By Aisha Al-Muslim
This article is being republished as part of our daily reproduction of WSJ.com articles that also appeared in the U.S. print edition of The Wall Street Journal (March 15, 2018).
Activist investor Carl Icahn has enlisted the help of former technology executive John Visentin to help prepare for a proxy fight with Xerox Corp. and to explore strategic alternatives for the printer and copier maker.
Mr. Icahn reached out to Mr. Visentin as a consultant to help with those processes, part of his pushback against a deal Xerox struck with Fujifilm Holdings Corp. in January that would mash Xerox together with a Fuji-Xerox joint venture and give the Japanese company control of the new entity.
In an open letter from Mr. Icahn to Xerox shareholders published Wednesday, Mr. Icahn said Mr. Visentin is an "operating executive with a superb track record, specifically when it comes to revamping complex operations with prior managerial shortcomings in the IT services industry."
Mr. Icahn has said Xerox would benefit from new management and has alluded that its executives should have some of the qualities he mentioned Mr. Visentin has.
In response to Mr. Icahn's letter, a Xerox spokesman pointed to a previous letter the company wrote outlining the value of the deal.
Mr. Visentin previously managed business units as an executive at Hewlett-Packard Co. and International Business Machines Corp. He recently was in charge of transformations for Apollo Global Management portfolio companies Novitex Enterprise Solutions, where he was executive chairman and chief executive, and Presidio, where he was chairman, according to the letter.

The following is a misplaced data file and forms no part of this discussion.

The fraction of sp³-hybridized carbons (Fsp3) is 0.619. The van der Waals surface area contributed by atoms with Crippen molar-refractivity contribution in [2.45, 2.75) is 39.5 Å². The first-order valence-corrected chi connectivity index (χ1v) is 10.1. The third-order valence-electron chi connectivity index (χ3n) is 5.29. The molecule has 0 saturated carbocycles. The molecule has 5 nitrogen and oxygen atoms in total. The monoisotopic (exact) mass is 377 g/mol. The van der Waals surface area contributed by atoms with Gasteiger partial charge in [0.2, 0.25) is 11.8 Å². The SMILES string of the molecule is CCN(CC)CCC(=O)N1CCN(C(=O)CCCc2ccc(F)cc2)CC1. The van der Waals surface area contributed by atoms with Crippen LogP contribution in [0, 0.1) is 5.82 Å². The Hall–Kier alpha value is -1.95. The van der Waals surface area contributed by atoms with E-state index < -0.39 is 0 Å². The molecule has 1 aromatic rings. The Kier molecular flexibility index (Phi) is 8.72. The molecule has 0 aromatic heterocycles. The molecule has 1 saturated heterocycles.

Mr. Icahn and fellow billionaire Darwin Deason, who together control about 15% of Xerox stock, have opposed the deal with Fujifilm and are working together to fight it. They both have said they would vote against the deal, that they would wage a proxy fight against Xerox and that they have asked it to explore a sale.
Xerox has defended the deal and said the investors are mischaracterizing it. The company said the agreement with Fuji followed a yearlong review of alternatives for its struggling business and that it delivers significantly more value to Xerox shareholders than moving the company forward on a stand-alone basis.
When the deal was announced Jan. 31, Xerox and Fujifilm said it was expected to close in the second half of this year.
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